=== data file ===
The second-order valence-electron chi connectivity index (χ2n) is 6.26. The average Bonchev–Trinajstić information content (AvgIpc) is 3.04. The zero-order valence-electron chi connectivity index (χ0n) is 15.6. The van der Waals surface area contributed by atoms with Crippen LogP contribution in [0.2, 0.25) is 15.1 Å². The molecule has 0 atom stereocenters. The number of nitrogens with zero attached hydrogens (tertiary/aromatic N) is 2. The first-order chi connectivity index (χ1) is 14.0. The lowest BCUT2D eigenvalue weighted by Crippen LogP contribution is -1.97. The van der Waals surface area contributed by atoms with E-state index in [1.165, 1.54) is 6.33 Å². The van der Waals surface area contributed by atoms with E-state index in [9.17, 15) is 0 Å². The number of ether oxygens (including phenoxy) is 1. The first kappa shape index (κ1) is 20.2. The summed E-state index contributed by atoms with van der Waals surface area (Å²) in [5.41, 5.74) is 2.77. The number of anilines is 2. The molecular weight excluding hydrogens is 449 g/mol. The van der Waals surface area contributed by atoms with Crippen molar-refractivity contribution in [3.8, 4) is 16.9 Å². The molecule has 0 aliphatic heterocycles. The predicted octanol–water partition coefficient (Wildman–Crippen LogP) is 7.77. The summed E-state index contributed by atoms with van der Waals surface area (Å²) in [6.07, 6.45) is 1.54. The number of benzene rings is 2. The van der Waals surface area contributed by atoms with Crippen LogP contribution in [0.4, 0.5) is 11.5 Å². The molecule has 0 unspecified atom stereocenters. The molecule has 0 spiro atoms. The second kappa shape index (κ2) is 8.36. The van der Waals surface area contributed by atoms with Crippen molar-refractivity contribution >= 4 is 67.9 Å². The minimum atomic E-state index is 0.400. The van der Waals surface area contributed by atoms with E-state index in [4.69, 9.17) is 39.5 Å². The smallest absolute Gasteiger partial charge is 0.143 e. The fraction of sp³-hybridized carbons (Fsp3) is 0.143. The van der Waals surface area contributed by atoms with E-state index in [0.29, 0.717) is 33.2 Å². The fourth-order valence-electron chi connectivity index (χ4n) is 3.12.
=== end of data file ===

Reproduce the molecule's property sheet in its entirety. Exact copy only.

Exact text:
The second-order valence-electron chi connectivity index (χ2n) is 6.26. The average Bonchev–Trinajstić information content (AvgIpc) is 3.04. The zero-order valence-electron chi connectivity index (χ0n) is 15.6. The van der Waals surface area contributed by atoms with Crippen LogP contribution in [0.2, 0.25) is 15.1 Å². The molecule has 0 atom stereocenters. The number of nitrogens with zero attached hydrogens (tertiary/aromatic N) is 2. The first-order chi connectivity index (χ1) is 14.0. The lowest BCUT2D eigenvalue weighted by Crippen LogP contribution is -1.97. The van der Waals surface area contributed by atoms with E-state index in [1.165, 1.54) is 6.33 Å². The van der Waals surface area contributed by atoms with E-state index in [9.17, 15) is 0 Å². The number of ether oxygens (including phenoxy) is 1. The first kappa shape index (κ1) is 20.2. The summed E-state index contributed by atoms with van der Waals surface area (Å²) in [5.41, 5.74) is 2.77. The number of anilines is 2. The molecular weight excluding hydrogens is 449 g/mol. The van der Waals surface area contributed by atoms with Crippen molar-refractivity contribution in [3.8, 4) is 16.9 Å². The molecule has 0 aliphatic heterocycles. The predicted octanol–water partition coefficient (Wildman–Crippen LogP) is 7.77. The summed E-state index contributed by atoms with van der Waals surface area (Å²) in [6.07, 6.45) is 1.54. The number of benzene rings is 2. The van der Waals surface area contributed by atoms with Crippen LogP contribution in [0.4, 0.5) is 11.5 Å². The molecule has 0 unspecified atom stereocenters. The molecule has 0 spiro atoms. The second kappa shape index (κ2) is 8.36. The van der Waals surface area contributed by atoms with Crippen molar-refractivity contribution >= 4 is 67.9 Å². The minimum atomic E-state index is 0.400. The van der Waals surface area contributed by atoms with E-state index in [4.69, 9.17) is 39.5 Å². The smallest absolute Gasteiger partial charge is 0.143 e. The fraction of sp³-hybridized carbons (Fsp3) is 0.143. The van der Waals surface area contributed by atoms with E-state index in [0.29, 0.717) is 33.2 Å². The fourth-order valence-electron chi connectivity index (χ4n) is 3.12.